OPED: Hands against the wall, black Chicago voters — Trump is reaching out to you

Rex Huppke, Tribune News Service

Hands against the wall, black Chicago voters — Trump is reaching out to you

Republican presidential candidate Donald Trump points to the audience after delivering an immigration policy speech during a campaign rally at the Phoenix Convention Center, Wednesday, Aug. 31, 2016, in Phoenix. (AP Photo/Matt York)

I have great news for black voters in Chicago: Donald Trump is reaching out to you!

Yes, the Republican presidential candidate whose campaign CEO up until recently ran a right-wing news(ish) website that has an entire section dedicated to "black crime," is trying very hard to connect with black voters, particularly here in the Windy City.

Trump cares so much about you that he held a town hall at a black church in Cleveland, hosted by noted black-issues expert and Fox News host Sean Hannity. (Hannity is well known for comparing the Black Lives Matter movement to the Ku Klux Klan and for stirring up racial fear by pushing the false narrative that young black men nationwide play something called "the knockout game" where they run up and attack random white people.)

At the town hall event, Trump said how he would address crime in black communities: "One of the things I'd do is I would do stop-and-frisk. I think you have to. We did it in New York, it worked incredibly well."

That's correct except that there's no proof it actually worked well and a federal judge ruled it unconstitutional and a large study by the New York Civil Liberties Union found that people of color were disproportionately targeted.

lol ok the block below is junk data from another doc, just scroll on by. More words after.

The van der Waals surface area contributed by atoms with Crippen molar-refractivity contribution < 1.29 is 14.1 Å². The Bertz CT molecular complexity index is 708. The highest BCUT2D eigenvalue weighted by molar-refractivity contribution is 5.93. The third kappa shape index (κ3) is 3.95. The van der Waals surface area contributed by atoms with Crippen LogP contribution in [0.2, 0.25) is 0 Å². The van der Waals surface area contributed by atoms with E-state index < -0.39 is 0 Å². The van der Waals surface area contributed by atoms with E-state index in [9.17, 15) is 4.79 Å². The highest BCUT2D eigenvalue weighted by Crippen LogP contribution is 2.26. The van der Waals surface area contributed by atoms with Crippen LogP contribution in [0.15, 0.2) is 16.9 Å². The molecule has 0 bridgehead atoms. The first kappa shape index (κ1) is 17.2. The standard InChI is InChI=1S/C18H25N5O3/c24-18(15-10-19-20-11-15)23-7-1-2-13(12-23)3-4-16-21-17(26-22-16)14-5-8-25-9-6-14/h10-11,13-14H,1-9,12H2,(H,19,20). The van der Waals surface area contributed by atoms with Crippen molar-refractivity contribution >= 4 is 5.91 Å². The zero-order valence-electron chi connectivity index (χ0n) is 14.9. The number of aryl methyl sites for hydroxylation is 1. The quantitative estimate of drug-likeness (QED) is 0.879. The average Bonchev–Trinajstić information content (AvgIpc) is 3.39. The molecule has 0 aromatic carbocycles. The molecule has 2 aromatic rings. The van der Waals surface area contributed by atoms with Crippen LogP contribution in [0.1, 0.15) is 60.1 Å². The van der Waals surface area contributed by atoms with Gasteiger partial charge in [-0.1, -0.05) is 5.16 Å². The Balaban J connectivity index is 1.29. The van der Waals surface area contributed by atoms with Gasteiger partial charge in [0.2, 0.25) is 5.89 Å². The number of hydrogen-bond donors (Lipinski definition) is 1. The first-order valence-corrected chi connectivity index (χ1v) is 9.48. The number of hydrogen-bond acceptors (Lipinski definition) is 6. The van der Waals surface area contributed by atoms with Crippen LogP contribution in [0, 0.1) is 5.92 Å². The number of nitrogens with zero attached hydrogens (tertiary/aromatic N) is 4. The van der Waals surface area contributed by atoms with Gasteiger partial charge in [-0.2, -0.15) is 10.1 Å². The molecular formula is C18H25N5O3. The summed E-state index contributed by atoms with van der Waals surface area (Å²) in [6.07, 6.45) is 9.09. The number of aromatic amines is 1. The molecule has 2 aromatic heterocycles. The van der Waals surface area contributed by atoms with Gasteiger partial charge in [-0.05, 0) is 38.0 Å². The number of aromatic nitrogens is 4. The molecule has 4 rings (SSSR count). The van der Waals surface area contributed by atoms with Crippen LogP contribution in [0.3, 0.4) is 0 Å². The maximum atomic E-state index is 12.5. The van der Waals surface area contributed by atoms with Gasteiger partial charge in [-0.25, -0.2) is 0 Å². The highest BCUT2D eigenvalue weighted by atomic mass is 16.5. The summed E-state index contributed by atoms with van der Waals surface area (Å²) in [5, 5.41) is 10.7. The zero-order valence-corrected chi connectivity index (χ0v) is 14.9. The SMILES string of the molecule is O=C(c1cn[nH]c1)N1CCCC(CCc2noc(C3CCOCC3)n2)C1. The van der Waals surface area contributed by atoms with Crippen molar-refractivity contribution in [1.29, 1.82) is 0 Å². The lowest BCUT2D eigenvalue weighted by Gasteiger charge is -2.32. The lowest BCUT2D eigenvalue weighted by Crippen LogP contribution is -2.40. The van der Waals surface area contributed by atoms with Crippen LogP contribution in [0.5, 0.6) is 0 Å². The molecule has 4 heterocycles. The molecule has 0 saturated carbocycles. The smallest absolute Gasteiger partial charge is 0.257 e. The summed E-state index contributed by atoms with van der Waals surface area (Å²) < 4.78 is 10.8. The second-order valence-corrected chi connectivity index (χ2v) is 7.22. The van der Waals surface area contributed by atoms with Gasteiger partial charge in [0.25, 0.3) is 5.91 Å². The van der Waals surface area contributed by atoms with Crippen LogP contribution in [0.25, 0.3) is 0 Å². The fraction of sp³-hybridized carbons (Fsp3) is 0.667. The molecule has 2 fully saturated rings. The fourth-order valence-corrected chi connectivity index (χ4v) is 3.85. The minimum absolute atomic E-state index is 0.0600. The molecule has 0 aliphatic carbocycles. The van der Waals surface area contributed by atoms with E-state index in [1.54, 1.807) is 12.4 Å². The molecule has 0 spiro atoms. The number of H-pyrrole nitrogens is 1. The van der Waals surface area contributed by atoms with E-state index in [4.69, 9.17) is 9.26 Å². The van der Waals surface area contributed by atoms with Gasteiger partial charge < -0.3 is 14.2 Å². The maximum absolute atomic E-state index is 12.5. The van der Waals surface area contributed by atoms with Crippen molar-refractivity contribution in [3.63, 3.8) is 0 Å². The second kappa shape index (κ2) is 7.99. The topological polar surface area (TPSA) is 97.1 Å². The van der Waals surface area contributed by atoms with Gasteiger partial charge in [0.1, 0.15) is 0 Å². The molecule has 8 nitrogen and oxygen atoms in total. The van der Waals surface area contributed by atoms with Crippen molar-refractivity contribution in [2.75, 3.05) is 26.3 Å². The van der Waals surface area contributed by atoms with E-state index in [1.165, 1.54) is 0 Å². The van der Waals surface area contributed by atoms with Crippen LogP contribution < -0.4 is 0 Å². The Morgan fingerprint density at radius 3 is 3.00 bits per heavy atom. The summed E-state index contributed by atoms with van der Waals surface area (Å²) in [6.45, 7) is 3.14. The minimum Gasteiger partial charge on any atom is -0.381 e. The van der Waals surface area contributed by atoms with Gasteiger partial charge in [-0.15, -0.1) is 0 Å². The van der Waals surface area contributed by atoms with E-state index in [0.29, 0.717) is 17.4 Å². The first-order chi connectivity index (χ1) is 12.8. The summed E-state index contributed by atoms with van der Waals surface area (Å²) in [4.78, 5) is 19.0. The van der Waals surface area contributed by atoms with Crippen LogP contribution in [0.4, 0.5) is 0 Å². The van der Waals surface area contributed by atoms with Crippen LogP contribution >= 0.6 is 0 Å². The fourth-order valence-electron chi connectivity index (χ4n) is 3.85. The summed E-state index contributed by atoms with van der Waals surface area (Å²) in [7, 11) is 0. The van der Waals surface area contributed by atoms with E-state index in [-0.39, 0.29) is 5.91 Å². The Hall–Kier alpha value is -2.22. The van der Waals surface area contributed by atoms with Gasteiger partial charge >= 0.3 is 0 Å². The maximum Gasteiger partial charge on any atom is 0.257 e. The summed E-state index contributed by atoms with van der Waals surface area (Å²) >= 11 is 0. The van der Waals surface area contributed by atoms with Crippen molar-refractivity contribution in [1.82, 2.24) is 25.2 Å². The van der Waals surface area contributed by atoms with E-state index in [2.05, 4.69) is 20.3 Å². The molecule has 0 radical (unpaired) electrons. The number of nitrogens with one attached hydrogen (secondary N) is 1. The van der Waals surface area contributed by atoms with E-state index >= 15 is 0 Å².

Thursday morning, Trump clarified on "Fox & Friends" that he was only talking about implementing a stop-and-frisk program in Chicago, noting that: "They will stop, they will frisk, and they will take the gun away and they won't have anything to shoot with."

Problem solved! I'm not sure why we didn't think of this sooner, though it may have something to do with the fact that there was no correlation between New York City's stop-and-frisk program and a drop in crime and, in fact, according to the Washington Post, "in four of the past five years, levels of crime fell alongside the number of stop-and-frisks."

But who cares about numbers. There's something about stop-and-frisk that feels right to Trump. And he's a winner who knows how to get things done, so I'm sure black voters will agree.

Geoff Betts, a black man who attended Trump's town hall, gave Reuters his reaction: "I just couldn't take it anymore, I had to go. I don't think that Donald Trump gets it."

Well, maybe that's because Betts doesn't live in Chicago and he feels jealous that Trump wants our city to be the stop-and-frisk capital of America.

I'm sure we'll learn more about this great idea, but let's first let Trump continue his outreach.

If you're a black Chicago voter, please stop for a minute. Mr. Trump is going to come a little closer to reach out to you.

Actually, it would make this easier if you would just face the wall and put your hands up there and maybe spread your legs a bit. That's good. Now Trump's going to reach out to you.

You might feel like you're being patted down, but don't worry, that's just part of the outreach.

Hey, what do we have here in your pocket, is that a gun? Oh, never mind, it's just a phone.

Move along.

— Rex Huppke is a columnist for the Chicago Tribune.